A plea bargain allows the defendant to negotiate for reduced charges on the condition that he or she pleads guilty to driving under the influence. A plea bargain could involve a lesser charge such as ‘dry reckless.' A plea bargain allows defendants to avoid the uncertainties of a trial and get more lenient sentencing.
The top reasons why prosecutors agree to reduce DUI charges include:
- The DUI checkpoint or stop was unlawful or illegal
- The prosecution cannot prove that you were driving
- Improper administration of the chemical test
- Insufficient evidence
Some of the charge reductions applicable for a California DUI include:
1. Wet Reckless
Most DUI charges are reduced to wet reckless charges. The charge still shows up on your criminal record and is a priorable DUI offense. However, it comes with several advantages, such as reduced jail time (or none) and lower fines. In addition, your license may not be suspended for the conviction.
2. Dry Reckless
Dry reckless sentence conviction differs from a wet reckless one in that the court does not make a record of alcohol or drugs. The offense does not count as a priorable DUI offense in California and does not affect your auto insurance as much as a DUI conviction does. Dry reckless is convicted as a misdemeanor.
3. Exhibition of Speed
When developing a defense strategy, the Boulder Oaks DUI Attorney examines the evidence the prosecution has against you to determine the strengths and weaknesses of the particular case. If the prosecution has a weak case, your lawyer can negotiate for the lesser charge of speed exhibition.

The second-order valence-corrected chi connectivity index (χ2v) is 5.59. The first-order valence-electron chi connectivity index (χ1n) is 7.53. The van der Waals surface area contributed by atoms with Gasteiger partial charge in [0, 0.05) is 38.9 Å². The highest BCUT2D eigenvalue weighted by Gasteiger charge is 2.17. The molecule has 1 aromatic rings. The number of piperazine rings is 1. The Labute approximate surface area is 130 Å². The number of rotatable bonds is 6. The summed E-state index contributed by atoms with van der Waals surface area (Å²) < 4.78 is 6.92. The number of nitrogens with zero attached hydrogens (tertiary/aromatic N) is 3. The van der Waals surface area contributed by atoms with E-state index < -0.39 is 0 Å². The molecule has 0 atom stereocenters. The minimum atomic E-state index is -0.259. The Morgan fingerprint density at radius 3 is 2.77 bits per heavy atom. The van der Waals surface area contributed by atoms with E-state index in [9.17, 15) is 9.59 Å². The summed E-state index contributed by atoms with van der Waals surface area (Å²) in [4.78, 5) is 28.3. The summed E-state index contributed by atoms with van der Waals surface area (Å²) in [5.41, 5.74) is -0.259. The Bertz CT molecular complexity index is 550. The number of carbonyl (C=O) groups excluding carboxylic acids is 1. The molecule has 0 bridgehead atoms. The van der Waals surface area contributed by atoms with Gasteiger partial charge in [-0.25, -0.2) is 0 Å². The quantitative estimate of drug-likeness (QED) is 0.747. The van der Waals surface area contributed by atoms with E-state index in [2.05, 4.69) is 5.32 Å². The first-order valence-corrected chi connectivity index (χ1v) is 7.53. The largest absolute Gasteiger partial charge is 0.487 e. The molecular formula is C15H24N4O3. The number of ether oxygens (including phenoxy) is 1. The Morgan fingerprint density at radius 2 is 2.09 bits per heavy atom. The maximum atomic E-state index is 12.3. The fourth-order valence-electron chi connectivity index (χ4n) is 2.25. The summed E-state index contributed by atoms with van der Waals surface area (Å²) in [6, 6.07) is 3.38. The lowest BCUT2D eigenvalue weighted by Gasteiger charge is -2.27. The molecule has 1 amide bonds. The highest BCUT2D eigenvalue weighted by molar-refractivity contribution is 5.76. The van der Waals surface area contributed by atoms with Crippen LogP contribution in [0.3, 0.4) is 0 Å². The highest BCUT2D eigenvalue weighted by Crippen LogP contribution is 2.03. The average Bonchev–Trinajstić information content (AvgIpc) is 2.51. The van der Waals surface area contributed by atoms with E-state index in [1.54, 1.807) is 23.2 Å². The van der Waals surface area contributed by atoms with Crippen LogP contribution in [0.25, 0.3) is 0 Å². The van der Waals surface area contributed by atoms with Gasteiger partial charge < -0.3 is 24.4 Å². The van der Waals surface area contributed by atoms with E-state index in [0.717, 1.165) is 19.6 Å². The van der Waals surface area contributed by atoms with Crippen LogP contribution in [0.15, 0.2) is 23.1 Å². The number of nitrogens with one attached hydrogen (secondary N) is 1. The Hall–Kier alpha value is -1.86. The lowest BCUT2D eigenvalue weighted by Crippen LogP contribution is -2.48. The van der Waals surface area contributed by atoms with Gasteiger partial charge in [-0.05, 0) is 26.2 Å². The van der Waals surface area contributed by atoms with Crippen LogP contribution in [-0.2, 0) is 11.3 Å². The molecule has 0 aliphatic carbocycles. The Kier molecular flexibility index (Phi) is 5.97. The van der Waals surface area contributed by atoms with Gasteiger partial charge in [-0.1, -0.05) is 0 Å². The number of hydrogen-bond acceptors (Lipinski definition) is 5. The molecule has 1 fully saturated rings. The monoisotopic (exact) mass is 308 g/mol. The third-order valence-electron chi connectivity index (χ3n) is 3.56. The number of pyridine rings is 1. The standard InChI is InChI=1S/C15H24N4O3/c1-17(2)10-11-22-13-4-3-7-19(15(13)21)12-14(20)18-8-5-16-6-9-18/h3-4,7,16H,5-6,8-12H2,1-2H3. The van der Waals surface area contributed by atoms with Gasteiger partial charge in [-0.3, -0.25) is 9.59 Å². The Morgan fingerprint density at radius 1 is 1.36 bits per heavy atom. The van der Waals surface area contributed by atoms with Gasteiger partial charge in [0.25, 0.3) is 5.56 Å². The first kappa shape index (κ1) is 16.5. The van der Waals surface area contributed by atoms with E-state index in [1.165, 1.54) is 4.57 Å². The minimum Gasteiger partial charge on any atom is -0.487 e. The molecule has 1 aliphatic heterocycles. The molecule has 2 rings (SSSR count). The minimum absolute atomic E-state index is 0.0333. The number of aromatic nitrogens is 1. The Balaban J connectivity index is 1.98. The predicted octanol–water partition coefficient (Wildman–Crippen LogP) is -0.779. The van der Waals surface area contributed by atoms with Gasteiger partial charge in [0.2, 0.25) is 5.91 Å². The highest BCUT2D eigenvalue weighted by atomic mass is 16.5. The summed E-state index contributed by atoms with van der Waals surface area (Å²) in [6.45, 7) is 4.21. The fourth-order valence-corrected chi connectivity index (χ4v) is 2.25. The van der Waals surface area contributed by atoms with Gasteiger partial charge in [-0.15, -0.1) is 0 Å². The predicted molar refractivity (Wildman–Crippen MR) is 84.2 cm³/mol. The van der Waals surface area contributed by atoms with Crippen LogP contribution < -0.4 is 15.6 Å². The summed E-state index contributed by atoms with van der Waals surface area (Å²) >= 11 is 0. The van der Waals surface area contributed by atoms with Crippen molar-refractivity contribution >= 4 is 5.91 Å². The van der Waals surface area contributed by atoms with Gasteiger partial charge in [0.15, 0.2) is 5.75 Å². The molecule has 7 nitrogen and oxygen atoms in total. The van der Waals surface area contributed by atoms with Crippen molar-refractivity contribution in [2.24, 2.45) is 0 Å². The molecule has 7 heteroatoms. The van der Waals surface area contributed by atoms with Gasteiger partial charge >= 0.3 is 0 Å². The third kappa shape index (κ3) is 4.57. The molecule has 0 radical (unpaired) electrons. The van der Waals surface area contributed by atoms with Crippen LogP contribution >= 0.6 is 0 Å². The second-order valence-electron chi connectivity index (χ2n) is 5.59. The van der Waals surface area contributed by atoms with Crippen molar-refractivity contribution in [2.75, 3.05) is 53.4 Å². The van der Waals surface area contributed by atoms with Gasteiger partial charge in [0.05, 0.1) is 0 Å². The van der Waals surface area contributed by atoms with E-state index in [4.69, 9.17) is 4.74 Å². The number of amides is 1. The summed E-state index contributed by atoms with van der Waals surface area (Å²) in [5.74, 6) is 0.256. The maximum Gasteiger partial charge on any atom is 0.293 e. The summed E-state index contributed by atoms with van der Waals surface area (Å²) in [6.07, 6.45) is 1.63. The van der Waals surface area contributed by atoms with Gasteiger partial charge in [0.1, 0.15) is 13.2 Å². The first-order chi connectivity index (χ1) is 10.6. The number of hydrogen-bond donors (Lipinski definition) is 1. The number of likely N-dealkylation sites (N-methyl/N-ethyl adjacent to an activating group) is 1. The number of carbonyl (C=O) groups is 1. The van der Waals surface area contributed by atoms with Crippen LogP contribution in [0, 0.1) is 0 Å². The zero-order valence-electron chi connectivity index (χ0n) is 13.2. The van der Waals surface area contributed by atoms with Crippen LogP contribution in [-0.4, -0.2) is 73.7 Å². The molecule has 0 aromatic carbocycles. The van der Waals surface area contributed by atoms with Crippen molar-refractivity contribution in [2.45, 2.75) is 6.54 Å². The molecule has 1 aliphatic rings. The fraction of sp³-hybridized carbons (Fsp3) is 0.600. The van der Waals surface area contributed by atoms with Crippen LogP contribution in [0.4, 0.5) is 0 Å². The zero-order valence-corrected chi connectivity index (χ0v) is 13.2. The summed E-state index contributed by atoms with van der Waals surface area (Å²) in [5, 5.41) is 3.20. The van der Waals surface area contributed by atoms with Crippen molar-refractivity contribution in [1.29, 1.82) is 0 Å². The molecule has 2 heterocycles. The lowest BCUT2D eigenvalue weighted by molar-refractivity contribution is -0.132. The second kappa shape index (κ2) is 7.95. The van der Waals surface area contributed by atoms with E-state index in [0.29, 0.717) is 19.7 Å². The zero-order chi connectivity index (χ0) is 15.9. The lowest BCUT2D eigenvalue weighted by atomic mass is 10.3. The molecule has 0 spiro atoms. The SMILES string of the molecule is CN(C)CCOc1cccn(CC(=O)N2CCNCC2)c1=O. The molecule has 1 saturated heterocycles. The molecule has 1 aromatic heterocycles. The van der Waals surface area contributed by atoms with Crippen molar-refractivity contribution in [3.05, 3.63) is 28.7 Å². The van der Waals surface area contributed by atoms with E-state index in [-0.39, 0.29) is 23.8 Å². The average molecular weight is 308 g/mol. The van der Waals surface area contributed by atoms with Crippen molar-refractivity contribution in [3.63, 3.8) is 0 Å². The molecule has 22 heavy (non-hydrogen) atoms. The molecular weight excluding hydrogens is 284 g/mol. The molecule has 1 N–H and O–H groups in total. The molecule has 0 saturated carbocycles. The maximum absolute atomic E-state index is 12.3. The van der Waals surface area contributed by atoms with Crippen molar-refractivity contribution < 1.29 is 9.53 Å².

Exhibition of speed is a misdemeanor with potential consequences, including a jail term, fines, and probation. However, the stigma associated with the offense is less than that of a DUI conviction. In addition, the penalties are lower compared to those of a DUI conviction.
4. Drunk in Public
Your lawyer will negotiate for this sentence reduction where there are doubts about your driving while drunk. If the arresting officer cannot prove that you were driving, then the offense is reduced to the less serious and non-driving related offense of being drunk in public.
5. Drinking Alcohol in a Vehicle
The prosecution might agree to reduce the charges to drinking alcohol in a vehicle (an infraction) when the prosecution’s case is weak of the BAC level is at or just above the legal limit. A conviction for drinking alcohol in a vehicle includes a small fine. The offense does not affect your driving record.
6. Traffic Infraction
Charge reduction to a traffic infraction happens when the prosecution realizes that there were too many violations of standard title 17 procedures, and the prosecution cannot validate the result.
A DUI conviction comes with several consequences, such as jail time, license suspension, and fines. In addition, the conviction sticks on your record for at least ten years. The jail time and fines depend on the offense and the circumstances of the crime. You might get DUI probation instead of imprisonment. Except for these criminal consequences, a DUI continues to affect other areas of your life as flows:
- Professional Consequences: a DUI arrest or conviction can affect your image among co-workers. It can lead to the loss of your job, particularly if it is against the employer’s policy. If you are a commercial driver and are convicted of two DUI offenses within ten years, then you lose your license forever. This means that you also lose your job and any chance of becoming a commercial driver again.
- Employment: employers are likely to avoid hiring an applicant with a DUI on their record even when the job does not involve driving. When the job involves driving, the DUI virtually eliminates you for consideration.